Interior should let common sense trump politics and re-establish the policies; if policy improvements are needed, it should work collaboratively with developers and stakeholders to strengthen them. For the National Petroleum Reserve in Alaska, the RMS, a condition of the Greater Mooses Tooth One (GMT-1) project, is a necessary step in truly balancing oil development and conservation values, while ensuring continued subsistence practices within the NPR-A. Any review and potential changes should be focused on strengthening, not weakening the RMS.

The SO does commit to revise and reissue its 2008 policy on off-site (or compensatory mitigation). In addition to reinstating the rescinded policies, Interior and BLM should commit to a transparent and collaborative approach to its review of the 2008 policy, and work with developers and stakeholders to strengthen it.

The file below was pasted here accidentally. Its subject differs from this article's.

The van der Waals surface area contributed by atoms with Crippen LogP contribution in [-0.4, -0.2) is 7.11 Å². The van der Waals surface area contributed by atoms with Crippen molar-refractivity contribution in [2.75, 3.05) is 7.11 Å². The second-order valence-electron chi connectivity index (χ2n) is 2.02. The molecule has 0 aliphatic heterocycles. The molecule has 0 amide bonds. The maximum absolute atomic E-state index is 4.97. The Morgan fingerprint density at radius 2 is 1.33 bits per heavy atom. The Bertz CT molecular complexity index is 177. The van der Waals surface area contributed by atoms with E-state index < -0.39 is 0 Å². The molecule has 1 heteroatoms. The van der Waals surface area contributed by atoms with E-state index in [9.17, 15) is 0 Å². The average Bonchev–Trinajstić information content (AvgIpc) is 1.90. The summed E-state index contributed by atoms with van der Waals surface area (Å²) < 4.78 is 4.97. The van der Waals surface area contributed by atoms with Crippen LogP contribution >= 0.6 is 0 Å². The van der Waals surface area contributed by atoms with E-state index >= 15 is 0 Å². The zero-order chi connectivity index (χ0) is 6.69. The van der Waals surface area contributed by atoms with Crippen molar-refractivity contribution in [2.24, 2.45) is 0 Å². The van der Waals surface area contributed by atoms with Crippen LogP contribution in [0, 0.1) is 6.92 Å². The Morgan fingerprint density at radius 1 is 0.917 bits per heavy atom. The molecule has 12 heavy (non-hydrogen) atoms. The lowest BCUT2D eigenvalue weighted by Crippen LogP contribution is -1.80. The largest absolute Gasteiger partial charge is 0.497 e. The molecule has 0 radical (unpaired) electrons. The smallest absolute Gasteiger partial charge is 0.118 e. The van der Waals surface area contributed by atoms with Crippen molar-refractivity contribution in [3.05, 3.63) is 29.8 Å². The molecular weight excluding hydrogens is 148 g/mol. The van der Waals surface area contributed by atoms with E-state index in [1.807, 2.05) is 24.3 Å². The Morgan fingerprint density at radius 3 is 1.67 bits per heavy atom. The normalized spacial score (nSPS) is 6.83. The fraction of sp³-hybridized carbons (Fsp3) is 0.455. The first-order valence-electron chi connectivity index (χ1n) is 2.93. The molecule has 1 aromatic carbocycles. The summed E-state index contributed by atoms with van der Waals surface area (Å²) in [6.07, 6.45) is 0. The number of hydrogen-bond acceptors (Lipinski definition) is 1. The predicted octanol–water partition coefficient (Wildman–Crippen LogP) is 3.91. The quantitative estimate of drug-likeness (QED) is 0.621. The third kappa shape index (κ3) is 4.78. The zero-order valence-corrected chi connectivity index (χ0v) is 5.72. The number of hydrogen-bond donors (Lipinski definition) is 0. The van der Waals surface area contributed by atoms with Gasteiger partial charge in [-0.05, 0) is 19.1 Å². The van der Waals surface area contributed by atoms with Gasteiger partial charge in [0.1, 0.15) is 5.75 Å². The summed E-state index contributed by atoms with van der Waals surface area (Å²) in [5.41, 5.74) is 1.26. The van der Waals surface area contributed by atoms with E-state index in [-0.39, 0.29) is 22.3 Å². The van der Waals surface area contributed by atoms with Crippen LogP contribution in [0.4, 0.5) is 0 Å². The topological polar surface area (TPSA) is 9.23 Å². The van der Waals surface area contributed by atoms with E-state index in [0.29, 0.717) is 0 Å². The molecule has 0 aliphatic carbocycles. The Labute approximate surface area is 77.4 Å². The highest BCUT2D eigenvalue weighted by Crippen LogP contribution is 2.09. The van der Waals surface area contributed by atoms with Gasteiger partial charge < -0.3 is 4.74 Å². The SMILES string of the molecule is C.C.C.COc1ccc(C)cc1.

A commonsense approach: clean up after yourself

Interior is tasked with managing development on public lands such as transmission lines, oil and gas drilling, and wind and solar projects. In recent years, the department has established a commonsense approach to facilitating needed infrastructure while ensuring protection of our lands and clean air and water, embodied by the departmental Mitigation Manual and BLM Mitigation Manual and Handbook, to guide decisions at the agency level.

This approach includes incentivizing development in lower-conflict areas outside of important wildlife habitat and wildlands — and where development does occur, offsetting impacts through conservation investments, often referred to as “mitigation.” For example, if oil and gas drilling damages an elk migration corridor, other big game habitat important for hunters in the region could be improved or protected.